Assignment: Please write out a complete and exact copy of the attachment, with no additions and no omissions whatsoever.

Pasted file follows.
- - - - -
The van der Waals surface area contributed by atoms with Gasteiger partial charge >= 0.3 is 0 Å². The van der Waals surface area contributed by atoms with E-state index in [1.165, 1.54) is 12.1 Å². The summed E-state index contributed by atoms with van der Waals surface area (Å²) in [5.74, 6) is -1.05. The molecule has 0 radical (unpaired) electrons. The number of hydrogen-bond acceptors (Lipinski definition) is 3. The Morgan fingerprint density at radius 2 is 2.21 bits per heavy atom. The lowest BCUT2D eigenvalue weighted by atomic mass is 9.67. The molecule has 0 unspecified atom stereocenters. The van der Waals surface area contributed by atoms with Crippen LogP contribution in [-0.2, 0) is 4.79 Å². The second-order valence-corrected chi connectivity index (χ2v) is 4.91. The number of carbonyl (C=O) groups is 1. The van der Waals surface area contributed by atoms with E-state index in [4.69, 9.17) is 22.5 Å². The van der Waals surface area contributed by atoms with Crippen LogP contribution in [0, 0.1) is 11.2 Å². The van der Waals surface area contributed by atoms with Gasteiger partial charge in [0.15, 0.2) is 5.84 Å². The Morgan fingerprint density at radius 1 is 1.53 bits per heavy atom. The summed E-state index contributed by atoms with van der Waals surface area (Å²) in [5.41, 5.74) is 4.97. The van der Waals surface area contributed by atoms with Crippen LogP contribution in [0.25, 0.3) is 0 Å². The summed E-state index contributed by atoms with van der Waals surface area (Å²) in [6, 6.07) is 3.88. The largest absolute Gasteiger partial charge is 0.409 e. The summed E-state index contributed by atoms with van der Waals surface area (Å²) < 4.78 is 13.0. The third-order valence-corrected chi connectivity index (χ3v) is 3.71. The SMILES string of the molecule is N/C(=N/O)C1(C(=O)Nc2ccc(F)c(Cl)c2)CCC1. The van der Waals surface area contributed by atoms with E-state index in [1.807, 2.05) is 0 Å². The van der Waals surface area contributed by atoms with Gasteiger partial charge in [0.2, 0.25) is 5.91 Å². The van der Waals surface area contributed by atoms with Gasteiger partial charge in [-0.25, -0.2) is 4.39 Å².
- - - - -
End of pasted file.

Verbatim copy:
The van der Waals surface area contributed by atoms with Gasteiger partial charge >= 0.3 is 0 Å². The van der Waals surface area contributed by atoms with E-state index in [1.165, 1.54) is 12.1 Å². The summed E-state index contributed by atoms with van der Waals surface area (Å²) in [5.74, 6) is -1.05. The molecule has 0 radical (unpaired) electrons. The number of hydrogen-bond acceptors (Lipinski definition) is 3. The Morgan fingerprint density at radius 2 is 2.21 bits per heavy atom. The lowest BCUT2D eigenvalue weighted by atomic mass is 9.67. The molecule has 0 unspecified atom stereocenters. The van der Waals surface area contributed by atoms with Crippen LogP contribution in [-0.2, 0) is 4.79 Å². The second-order valence-corrected chi connectivity index (χ2v) is 4.91. The number of carbonyl (C=O) groups is 1. The van der Waals surface area contributed by atoms with E-state index in [4.69, 9.17) is 22.5 Å². The van der Waals surface area contributed by atoms with Crippen LogP contribution in [0, 0.1) is 11.2 Å². The van der Waals surface area contributed by atoms with Gasteiger partial charge in [0.15, 0.2) is 5.84 Å². The Morgan fingerprint density at radius 1 is 1.53 bits per heavy atom. The summed E-state index contributed by atoms with van der Waals surface area (Å²) in [5.41, 5.74) is 4.97. The van der Waals surface area contributed by atoms with Crippen LogP contribution in [0.25, 0.3) is 0 Å². The summed E-state index contributed by atoms with van der Waals surface area (Å²) in [6, 6.07) is 3.88. The largest absolute Gasteiger partial charge is 0.409 e. The summed E-state index contributed by atoms with van der Waals surface area (Å²) < 4.78 is 13.0. The third-order valence-corrected chi connectivity index (χ3v) is 3.71. The SMILES string of the molecule is N/C(=N/O)C1(C(=O)Nc2ccc(F)c(Cl)c2)CCC1. The van der Waals surface area contributed by atoms with E-state index in [1.807, 2.05) is 0 Å². The van der Waals surface area contributed by atoms with Gasteiger partial charge in [0.2, 0.25) is 5.91 Å². The van der Waals surface area contributed by atoms with Gasteiger partial charge in [-0.25, -0.2) is 4.39 Å².